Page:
There is so much information about mental health these days that it can be overwhelming to think about the amount of work that seems to be needed to function properly – and it’s daunting even to know where to start. Do I need to download a attention app or buy a self-help book? And if so, which one? Am I struggling “enough” to justify seeing a therapist or asking my doctor about medication?
Check your measurements when you are exhausted.
Source: Photo by Josh Duke on Unsplash
Of course, each of these options can be good – taking action, any action is probably better than doing nothing if you feel stuck. But none of these places have to be where we start.
Imagine that your car stops working suddenly. You go ask your mechanic what the problem is and offer your personal hypotheses after doing a quick internet search. I think my battery may be exhausted or I may have a bad starter. It could be a problem with my engine too … Do you think I should just get a new car? Sometimes it turns out that you just ran out of gas and have to fill the tank.
There may be nothing “wrong” with your car, just as there may be nothing “wrong” in your brain. We can forget that our brain needs recharging or recharging (if you have a Tesla brain) just like everything else we use that requires energy. It can be difficult to tell when we’re running out until it’s too late, and even the meters we rely on to tell us how much we have left in the tank can be inaccurate. Can we accept our natural needs for refueling and the natural limitations that prevent us from continuing indefinitely without a break? We all consume fuel of varying intensity and volume based on our different levels of activity each day. According to our personal brands and models, some of us can last longer than others without having to refuel, but in the end we all run out of gas.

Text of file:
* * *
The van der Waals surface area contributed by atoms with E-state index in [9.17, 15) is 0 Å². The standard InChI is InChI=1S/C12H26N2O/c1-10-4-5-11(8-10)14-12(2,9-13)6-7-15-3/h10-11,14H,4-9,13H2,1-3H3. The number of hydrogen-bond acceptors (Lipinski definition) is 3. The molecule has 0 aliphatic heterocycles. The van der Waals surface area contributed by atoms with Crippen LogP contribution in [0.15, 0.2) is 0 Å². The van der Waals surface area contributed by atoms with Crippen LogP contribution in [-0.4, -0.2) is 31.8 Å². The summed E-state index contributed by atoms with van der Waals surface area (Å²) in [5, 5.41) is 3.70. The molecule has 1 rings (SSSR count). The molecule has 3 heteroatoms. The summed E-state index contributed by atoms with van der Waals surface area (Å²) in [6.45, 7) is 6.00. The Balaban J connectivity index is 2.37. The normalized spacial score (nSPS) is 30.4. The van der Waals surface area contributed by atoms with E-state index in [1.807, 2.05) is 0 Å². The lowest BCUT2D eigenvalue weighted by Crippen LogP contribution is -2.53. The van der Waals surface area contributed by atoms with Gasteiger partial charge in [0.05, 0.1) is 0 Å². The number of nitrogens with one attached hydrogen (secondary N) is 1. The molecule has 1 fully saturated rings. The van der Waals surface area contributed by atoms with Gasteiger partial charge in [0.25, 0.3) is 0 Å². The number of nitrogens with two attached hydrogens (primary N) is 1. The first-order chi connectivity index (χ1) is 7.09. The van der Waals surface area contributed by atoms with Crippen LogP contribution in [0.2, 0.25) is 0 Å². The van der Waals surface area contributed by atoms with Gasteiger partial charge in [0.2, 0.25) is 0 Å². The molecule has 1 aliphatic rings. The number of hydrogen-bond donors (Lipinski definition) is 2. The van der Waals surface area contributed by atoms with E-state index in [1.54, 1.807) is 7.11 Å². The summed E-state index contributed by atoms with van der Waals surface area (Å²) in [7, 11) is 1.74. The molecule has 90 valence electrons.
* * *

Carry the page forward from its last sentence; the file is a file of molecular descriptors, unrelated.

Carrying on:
The acronym FUEL it can help us remember to check that our basic needs have been taken into account before reaching for more complex, perhaps unnecessary, solutions.
Фriends: Higher social integration in childhood and adolescence has been shown to predict lower blood pressure and body mass index, measured in adulthood almost 20 years later.1 Research shows that friendships can reduce the symptoms of depression, especially in at-risk teens.2
Уtilities: Did you know that there is a link between increased water intake and decreased levels of depression?3 Utilities refer to those things that our home needs to function, which our body also needs: water, energy, garbage collection. Ask yourself if you drink enough water, if you get the right kind and amount of energy through your diet and keep your body clean and free from the accumulated remnants of daily life.
EExercise: It may be counterintuitive, but there may actually be an inverse relationship between exercise and low energy and fatigue.4 In other words, exercise can energize us, even if we think it will make us more tired and exhausted.
L.eisure: People who enjoy more enjoyable activities have been found to have higher levels of positive psychological well-being, as well as lower levels of depressive symptoms and negative effects.5 Higher levels of engagement in recreational activities also correlate with physiological factors such as lower cortisol, lower blood pressure levels and perceptions of increased physical function. Free time allows us to experience increased positive emotions when communicating with good company or doing pleasant activities for their own sake, while giving our minds and bodies a chance to recover the resources spent during a hard day’s work.
Try “FUEL” this week before concluding that something is broken and see if there is a difference.